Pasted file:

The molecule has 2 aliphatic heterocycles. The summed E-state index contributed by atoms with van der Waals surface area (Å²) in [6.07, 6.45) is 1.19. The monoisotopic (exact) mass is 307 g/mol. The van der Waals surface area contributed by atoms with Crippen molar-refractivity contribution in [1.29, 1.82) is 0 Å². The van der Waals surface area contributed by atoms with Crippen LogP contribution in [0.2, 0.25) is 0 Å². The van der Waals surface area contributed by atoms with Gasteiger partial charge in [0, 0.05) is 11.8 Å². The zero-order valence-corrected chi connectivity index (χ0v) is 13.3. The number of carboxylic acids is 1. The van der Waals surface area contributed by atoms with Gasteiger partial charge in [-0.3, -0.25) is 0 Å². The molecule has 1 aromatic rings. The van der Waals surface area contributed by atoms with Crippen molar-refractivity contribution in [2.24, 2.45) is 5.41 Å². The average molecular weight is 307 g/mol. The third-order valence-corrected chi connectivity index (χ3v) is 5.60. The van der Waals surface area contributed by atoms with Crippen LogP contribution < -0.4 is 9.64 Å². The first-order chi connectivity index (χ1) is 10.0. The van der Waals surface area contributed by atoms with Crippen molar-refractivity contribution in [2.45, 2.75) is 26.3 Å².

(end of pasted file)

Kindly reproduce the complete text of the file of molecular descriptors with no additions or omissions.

The molecule has 2 aliphatic heterocycles. The summed E-state index contributed by atoms with van der Waals surface area (Å²) in [6.07, 6.45) is 1.19. The monoisotopic (exact) mass is 307 g/mol. The van der Waals surface area contributed by atoms with Crippen molar-refractivity contribution in [1.29, 1.82) is 0 Å². The van der Waals surface area contributed by atoms with Crippen LogP contribution in [0.2, 0.25) is 0 Å². The van der Waals surface area contributed by atoms with Gasteiger partial charge in [0, 0.05) is 11.8 Å². The zero-order valence-corrected chi connectivity index (χ0v) is 13.3. The number of carboxylic acids is 1. The van der Waals surface area contributed by atoms with Gasteiger partial charge in [-0.3, -0.25) is 0 Å². The molecule has 1 aromatic rings. The van der Waals surface area contributed by atoms with Crippen molar-refractivity contribution in [2.24, 2.45) is 5.41 Å². The average molecular weight is 307 g/mol. The third-order valence-corrected chi connectivity index (χ3v) is 5.60. The van der Waals surface area contributed by atoms with Crippen LogP contribution < -0.4 is 9.64 Å². The first-order chi connectivity index (χ1) is 10.0. The van der Waals surface area contributed by atoms with Crippen molar-refractivity contribution in [2.45, 2.75) is 26.3 Å².